Cooking with seasonal foods can be a bit like getting dragged on stage for an improv act. Even though you’ve been told the basic premise you don’t really know what’s coming, you’ve little time to think, and your success requires saying “Yes!” to what’s handed to you.
This past weekend, I decided to tackle pasta. I researched the technique, fine tuned the recipe, scribbled equipment notes and jotted down a few helpful pointers. Once the pasta was rolled and photographed, my job was done (except for the blogging, which will come later). For fun, I casually posted a few shots of the resulting pasta dinner on social media. I thought little of it. After all, the pasta was for the blog, but the sauce was just for me.
Then someone asked for the recipe. The recipe I made up on the spur of the moment. The recipe based on nothing more than what was growing in the garden and the last of the soon-to-expire cream. The recipe that finished off the scape scraps — an ingredient that won’t reappear until next spring.
But isn’t coping with the unexpected part of what summer cooking is about? The joy of the harvest. The thrill of turning fruits and vegetables into something new and exciting. And delicious. So what if it’s a one-of-a kind thing? So what if it’s just one example of how to use spinach or kale or basil or berries?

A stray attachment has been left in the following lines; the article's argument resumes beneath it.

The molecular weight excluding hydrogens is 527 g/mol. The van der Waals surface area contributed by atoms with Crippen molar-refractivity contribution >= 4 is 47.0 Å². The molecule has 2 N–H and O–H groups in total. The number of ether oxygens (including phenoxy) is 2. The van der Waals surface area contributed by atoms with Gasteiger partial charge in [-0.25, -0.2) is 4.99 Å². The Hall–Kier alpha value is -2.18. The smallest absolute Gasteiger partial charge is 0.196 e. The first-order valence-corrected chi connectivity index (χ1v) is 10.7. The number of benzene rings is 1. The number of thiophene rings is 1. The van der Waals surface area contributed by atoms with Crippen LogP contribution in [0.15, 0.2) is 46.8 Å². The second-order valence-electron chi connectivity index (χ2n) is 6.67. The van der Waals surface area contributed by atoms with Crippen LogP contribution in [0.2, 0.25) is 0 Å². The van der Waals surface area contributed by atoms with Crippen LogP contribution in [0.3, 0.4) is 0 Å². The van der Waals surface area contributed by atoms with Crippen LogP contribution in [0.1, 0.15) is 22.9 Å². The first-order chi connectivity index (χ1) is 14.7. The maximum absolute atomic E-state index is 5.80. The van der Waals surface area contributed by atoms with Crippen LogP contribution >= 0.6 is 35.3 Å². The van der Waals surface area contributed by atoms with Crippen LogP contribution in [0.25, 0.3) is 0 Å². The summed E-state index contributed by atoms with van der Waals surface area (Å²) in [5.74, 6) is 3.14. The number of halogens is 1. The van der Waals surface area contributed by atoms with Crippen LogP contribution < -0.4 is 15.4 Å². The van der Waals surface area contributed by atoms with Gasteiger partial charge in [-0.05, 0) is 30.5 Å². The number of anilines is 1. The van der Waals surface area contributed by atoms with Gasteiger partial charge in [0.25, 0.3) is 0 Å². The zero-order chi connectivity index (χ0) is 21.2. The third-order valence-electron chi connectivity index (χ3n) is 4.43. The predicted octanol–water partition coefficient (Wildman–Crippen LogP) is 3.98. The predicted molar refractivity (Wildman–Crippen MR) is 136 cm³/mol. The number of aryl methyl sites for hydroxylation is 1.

Don’t get me wrong. I believe in posting recipes that work. But I also believe that in the long run inspiration is more helpful than dictation. With this in mind, I’m adding a new category — Improv Recipes. The photos will be candid shots. There will be no food styling, no props, no bounced light, just an impromptu click of the iPhone shutter. The recipes will be less precise, more inspirational.
When you read one of these Improv Recipes, I hope you say “Yes!” and then take it to a new place. Don’t run to the store if you don’t have exactly the same ingredients as I do. Don’t keep surfing if you have only 3 sprigs of basil not 6. Improvise. Stretch. Make a counter offer. Let the performer in you shine.
- 1 tablespoon olive oil
- ½ cup chopped garlic scapes (about ¼-inch long, flower heads removed)
- 4 large kale leaves, slivered
- 4 large collard leaves, slivered
- 6 large spinach leaves, slivered
- 1 cup grape tomatoes, cut in half
- 2 tablespoons heavy cream (35%)
- ¼ cup grated Parmesan
- 6 large fresh basil leaves, slivered
- fresh ground pepper to taste
- sea salt to taste
- cooked egg pasta (enough for 2)
- Heat the oil in a skillet over medium heat. Add the scapes and gently sautée for a few minutes or until they begin to soften.
- Add the slivered kale and collard greens and cook for a few minutes or until they soften.
- Add the spinach and basil leaves. Cook until the spinach is soft.
- Add the cream and grated Parmesan. Cook until well combined and the cream has heated through.
- Add the pasta to the pan and toss to coat. Serve immediately, adding salt and pepper to taste.
• If you can't find scapes, use one clove of crushed garlic and sautée it over low heat so it becomes sweet, not bitter
• Swiss chard, and beet greens can easily be substituted for any or all of the greens.
• Use thyme, marjoram or oregano (or a combination) if you don't have basil.
• Chop up heirloom tomatoes if you don't have cherry or grape tomatoes on hand.